“Of course. Who else should it be?”

“He didn’t say—you talked about her most—and so we thought—” stammered Polly, falling into a sudden flutter.

“That I was in love? Well I am, but not with her.”

“Oh!” and Polly caught her breath as if a dash of cold water had fallen on her, for the more in earnest Tom grew, the blunter he became.

“Do you want to know the name of the girl I’ve loved for more than a year? Well, it’s Polly!” As he spoke, Tom stretched out his arms to her, with the sort of mute eloquence that cannot be resisted, and Polly went straight into them, without a word.

Never mind what happened for a little bit. Love scenes, if genuine, are indescribable; for to those who have enacted them, the most elaborate description seems tame, and to those who have not, the simplest picture seems overdone. So romancers had better let imagination paint for them that which is above all art, and leave their lovers to themselves during the happiest minutes of their lives.

Before long, Tom and Polly were sitting side by side, enjoying the blissful state of mind which usually follows the first step out of our workaday world, into the glorified region wherein lovers rapturously exist for a month or two. Tom just sat and looked at Polly as if he found it difficult to believe that the winter of his discontent had ended in this glorious spring. But Polly, being a true woman, asked questions, even while she laughed and cried for joy.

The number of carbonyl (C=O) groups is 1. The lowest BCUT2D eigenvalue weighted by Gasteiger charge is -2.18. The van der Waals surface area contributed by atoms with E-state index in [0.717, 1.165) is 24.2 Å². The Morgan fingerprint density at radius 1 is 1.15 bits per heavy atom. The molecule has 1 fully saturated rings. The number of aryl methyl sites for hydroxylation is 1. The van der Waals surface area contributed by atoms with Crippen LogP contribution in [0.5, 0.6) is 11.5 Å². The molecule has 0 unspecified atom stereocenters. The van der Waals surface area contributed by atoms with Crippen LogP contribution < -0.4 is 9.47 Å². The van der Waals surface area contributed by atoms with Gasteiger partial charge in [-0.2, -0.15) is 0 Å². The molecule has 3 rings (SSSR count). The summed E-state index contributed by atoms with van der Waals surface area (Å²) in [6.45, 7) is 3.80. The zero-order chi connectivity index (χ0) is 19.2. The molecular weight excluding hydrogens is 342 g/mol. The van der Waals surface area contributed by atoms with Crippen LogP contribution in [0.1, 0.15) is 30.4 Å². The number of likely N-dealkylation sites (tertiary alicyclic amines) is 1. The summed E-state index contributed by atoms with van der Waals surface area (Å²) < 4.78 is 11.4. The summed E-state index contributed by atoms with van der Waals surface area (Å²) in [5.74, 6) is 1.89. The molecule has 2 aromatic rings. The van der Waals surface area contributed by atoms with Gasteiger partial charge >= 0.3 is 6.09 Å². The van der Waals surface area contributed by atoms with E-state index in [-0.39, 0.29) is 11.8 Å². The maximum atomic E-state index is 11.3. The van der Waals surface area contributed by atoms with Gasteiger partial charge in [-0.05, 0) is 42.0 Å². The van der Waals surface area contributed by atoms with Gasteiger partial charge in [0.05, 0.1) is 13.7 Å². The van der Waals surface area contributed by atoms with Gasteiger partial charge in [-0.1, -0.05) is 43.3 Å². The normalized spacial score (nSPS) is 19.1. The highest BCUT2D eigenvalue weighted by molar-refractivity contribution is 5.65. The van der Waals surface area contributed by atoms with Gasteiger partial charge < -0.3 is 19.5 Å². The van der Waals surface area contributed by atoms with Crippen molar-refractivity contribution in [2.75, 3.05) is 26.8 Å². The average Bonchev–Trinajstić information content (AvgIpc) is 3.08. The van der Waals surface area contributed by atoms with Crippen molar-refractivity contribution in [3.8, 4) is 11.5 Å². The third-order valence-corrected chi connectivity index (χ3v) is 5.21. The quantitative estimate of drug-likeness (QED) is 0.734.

“Now, Tom, how could I know you loved me when you went away and never said a word?” she began, in a tenderly reproachful tone, thinking of the hard year she had spent.

“And how could I have the courage to say a word, when I had nothing on the face of the earth to offer you but my worthless self?” answered Tom, warmly.

“That was all I wanted!” whispered Polly, in a tone which caused him to feel that the race of angels was not entirely extinct.

“I’ve always been fond of you, my Polly, but I never realized how fond till just before I went away. I wasn’t free, you know, and besides I had a strong impression that you liked Sydney in spite of the damper which Fan hinted you gave him last winter. He’s such a capital fellow, I really don’t see how you could help it.”

“It is strange; I don’t understand it myself; but women are queer creatures, and there’s no accounting for their tastes,” said Polly, with a sly look, which Tom fully appreciated.

“You were so good to me those last days, that I came very near speaking out, but couldn’t bear to seem to be offering you a poor, disgraced sort of fellow, whom Trix wouldn’t have, and no one seemed to think worth much. ‘No,’ I said to myself, ‘Polly ought to have the best; if Syd can get her, let him, and I won’t say a word. I’ll try to be better worthy her friendship, anyway; and perhaps when I’ve proved that I can do something, and am not ashamed to work, then, if Polly is free, I shan’t be afraid to try my chance.’ So I held my tongue, worked like a horse, satisfied myself and others that I could get my living honestly, and then came home to see if there was any hope for me.”

“And I was waiting for you all the time,” said a soft voice close to his shoulder; for Polly was much touched by Tom’s manly efforts to deserve her.

“I didn’t mean to do it the first minute, but look about me a little, and be sure Syd was all right. But Fan’s news settled that point, and just now the look in my Polly’s face settled the other. I couldn’t wait another

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